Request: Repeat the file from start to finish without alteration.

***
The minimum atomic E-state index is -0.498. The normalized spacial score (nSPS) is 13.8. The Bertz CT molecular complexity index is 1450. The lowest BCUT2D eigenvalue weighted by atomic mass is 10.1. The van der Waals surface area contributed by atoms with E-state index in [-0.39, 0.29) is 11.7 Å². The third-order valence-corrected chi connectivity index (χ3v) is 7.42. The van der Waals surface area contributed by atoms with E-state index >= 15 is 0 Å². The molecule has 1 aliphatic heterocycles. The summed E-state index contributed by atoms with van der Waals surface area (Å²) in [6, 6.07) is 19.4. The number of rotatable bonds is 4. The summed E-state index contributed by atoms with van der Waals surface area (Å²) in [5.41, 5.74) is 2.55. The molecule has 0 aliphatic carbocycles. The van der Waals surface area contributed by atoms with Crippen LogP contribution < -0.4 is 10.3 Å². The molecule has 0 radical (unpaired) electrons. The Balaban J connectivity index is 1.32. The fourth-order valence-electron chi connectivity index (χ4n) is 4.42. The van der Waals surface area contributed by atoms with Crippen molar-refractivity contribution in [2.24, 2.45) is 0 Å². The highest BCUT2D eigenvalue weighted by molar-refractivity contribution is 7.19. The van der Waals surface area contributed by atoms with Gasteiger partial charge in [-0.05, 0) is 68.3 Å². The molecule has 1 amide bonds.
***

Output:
The minimum atomic E-state index is -0.498. The normalized spacial score (nSPS) is 13.8. The Bertz CT molecular complexity index is 1450. The lowest BCUT2D eigenvalue weighted by atomic mass is 10.1. The van der Waals surface area contributed by atoms with E-state index in [-0.39, 0.29) is 11.7 Å². The third-order valence-corrected chi connectivity index (χ3v) is 7.42. The van der Waals surface area contributed by atoms with E-state index >= 15 is 0 Å². The molecule has 1 aliphatic heterocycles. The summed E-state index contributed by atoms with van der Waals surface area (Å²) in [6, 6.07) is 19.4. The number of rotatable bonds is 4. The summed E-state index contributed by atoms with van der Waals surface area (Å²) in [5.41, 5.74) is 2.55. The molecule has 0 aliphatic carbocycles. The van der Waals surface area contributed by atoms with Crippen LogP contribution < -0.4 is 10.3 Å². The molecule has 0 radical (unpaired) electrons. The Balaban J connectivity index is 1.32. The fourth-order valence-electron chi connectivity index (χ4n) is 4.42. The van der Waals surface area contributed by atoms with Crippen molar-refractivity contribution in [2.24, 2.45) is 0 Å². The highest BCUT2D eigenvalue weighted by molar-refractivity contribution is 7.19. The van der Waals surface area contributed by atoms with Gasteiger partial charge in [-0.05, 0) is 68.3 Å². The molecule has 1 amide bonds.